SpaceX Falcon 9 successfully puts HIPASAT into orbit

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SpaceX notched its 50th successful Falcon 9 rocket mission early Tuesday, lifting the heaviest communications satellite the rocket has carried yet from Cape Canaveral Air Force Station.

But at 12:33 EST, the 229-foot-tall rocket was successfully launched with engines generating 1.7 million pounds of thrust.

This configuration enables Hispasat 30W-6 to contribute to the reduction in the digital divide in North Africa, Latin America or the Iberian Peninsula. The company also reported that the time taken from launch off the Cape to deployment of the satellite was only about 33 minutes.

This marks a big milestone for the Falcon 9 rocket, which began service for SpaceX in 2010 with its first version.

SpaceX's next launch is now slated for March 29, with 10 satellites for mobile communications company Iridium.

Since its first flight, the Falcon 9 has grown more than 50 feet and gained some 600,000 lbs.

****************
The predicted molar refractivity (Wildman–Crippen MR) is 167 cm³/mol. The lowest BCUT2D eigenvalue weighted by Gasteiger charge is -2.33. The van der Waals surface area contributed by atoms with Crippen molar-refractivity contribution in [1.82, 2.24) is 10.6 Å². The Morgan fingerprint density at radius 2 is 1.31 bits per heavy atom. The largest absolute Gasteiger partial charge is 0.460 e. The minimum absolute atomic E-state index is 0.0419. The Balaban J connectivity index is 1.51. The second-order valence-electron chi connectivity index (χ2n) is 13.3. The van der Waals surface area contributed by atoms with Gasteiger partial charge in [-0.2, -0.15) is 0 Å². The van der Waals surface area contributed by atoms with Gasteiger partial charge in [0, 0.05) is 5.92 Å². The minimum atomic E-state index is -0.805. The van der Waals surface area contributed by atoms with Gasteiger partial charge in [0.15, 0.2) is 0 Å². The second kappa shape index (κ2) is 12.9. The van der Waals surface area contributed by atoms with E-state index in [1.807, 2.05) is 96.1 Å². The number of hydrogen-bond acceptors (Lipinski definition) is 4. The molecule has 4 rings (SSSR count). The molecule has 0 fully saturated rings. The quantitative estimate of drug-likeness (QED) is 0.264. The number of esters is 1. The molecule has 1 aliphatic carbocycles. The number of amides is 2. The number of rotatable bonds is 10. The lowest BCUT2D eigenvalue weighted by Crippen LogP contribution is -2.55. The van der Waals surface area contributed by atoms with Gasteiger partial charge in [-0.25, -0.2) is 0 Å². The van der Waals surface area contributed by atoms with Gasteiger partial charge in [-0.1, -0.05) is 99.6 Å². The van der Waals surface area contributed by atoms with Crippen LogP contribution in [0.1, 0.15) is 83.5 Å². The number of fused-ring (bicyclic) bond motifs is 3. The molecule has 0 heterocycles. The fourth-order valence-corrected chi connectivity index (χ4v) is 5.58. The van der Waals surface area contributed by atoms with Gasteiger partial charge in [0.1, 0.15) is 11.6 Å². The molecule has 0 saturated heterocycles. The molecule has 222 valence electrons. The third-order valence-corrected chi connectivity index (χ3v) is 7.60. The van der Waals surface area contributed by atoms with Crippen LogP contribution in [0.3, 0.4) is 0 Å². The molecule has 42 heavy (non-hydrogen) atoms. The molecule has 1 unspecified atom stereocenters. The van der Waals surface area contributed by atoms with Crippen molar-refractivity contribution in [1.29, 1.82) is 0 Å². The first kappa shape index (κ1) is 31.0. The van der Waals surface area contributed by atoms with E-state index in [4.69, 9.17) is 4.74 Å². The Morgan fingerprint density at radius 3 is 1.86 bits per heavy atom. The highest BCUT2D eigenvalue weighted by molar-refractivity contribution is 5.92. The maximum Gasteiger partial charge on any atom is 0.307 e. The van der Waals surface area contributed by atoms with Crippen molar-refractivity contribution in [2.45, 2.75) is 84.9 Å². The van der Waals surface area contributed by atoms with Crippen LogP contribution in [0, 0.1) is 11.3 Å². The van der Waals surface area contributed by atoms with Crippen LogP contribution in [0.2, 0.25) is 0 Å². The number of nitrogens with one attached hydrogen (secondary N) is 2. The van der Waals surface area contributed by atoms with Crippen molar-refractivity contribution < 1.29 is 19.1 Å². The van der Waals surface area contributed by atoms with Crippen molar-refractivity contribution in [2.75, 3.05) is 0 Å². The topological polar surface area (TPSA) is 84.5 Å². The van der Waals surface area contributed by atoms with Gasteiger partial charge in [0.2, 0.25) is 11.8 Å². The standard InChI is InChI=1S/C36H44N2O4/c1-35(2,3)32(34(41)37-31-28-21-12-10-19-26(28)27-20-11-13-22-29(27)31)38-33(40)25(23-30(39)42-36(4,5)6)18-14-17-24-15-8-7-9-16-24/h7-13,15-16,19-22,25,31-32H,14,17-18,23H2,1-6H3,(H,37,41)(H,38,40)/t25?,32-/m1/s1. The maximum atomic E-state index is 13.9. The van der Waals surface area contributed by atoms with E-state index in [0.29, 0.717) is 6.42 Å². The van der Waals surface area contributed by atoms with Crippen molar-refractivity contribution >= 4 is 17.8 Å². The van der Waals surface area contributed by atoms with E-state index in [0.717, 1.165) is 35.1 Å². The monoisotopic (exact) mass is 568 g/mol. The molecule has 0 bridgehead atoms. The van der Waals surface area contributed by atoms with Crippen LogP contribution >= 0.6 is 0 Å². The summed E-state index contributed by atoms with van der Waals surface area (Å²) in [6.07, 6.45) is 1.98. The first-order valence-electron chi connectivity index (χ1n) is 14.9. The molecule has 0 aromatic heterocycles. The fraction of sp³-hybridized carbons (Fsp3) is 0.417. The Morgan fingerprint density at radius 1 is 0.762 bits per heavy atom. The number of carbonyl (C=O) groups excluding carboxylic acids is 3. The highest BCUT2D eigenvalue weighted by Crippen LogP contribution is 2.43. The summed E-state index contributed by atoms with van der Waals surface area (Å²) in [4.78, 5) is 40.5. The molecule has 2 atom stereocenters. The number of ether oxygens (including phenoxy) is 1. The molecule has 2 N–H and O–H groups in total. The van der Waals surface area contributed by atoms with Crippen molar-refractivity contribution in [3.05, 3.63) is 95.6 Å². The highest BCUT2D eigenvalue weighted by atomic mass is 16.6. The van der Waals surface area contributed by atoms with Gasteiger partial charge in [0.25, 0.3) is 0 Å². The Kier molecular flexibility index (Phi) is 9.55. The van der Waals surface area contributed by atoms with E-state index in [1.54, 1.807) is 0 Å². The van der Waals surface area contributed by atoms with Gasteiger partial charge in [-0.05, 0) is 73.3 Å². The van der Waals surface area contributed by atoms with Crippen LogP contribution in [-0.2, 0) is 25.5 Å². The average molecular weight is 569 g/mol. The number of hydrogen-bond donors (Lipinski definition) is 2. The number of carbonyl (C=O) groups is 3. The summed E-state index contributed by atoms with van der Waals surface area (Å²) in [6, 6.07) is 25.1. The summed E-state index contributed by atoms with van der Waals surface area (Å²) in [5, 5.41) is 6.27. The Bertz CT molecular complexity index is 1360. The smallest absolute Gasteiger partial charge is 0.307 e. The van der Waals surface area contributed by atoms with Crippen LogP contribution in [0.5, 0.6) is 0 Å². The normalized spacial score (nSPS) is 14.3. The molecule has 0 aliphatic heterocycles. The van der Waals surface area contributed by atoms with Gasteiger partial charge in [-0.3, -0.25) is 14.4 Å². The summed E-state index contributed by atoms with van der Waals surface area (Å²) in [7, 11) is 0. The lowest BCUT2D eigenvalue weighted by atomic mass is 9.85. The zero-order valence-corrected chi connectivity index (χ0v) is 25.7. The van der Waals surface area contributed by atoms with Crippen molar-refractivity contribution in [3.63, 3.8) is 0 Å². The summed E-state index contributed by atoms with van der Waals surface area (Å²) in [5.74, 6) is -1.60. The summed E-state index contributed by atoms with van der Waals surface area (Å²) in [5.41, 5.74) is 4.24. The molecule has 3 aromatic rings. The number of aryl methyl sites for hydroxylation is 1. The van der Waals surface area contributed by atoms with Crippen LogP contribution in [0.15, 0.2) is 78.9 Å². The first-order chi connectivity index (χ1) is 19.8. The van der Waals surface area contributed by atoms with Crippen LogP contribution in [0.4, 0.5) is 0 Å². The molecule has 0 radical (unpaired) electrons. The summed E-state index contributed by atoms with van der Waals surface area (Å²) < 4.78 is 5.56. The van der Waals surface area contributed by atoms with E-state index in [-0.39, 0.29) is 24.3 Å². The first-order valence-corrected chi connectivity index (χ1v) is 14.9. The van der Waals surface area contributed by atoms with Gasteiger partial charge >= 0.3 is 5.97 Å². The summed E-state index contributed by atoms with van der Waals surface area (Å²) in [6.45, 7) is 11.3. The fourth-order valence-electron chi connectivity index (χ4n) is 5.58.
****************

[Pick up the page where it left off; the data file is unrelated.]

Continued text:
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Chief Executive Musk said that the Hispasat satellite is the "largest geostationary satellite we've ever flown".

Weather is 90% go for launch. It will hover above the planet's surface and provide "television, broadband, corporate networks and other telecommunications solutions", SpaceX said in a press kit for the mission. The company has been able to use first-stage and second-stage rocket boosters before, as well as a Dragon capsule that was previously used.

Lewin also looks ahead to SpaceX's next Falcon Heavy launch which will take place in June.

The launch will be broadcast live on SpaceX's website but viewers will not be permitted to view the launch from the Kennedy Space Center due to the fact that the launch is expected to happen after hours.

Thanks to the propulsion system, the Spanish communication satellite will follow an orbit at an altitude of 22,000 miles above the equator.

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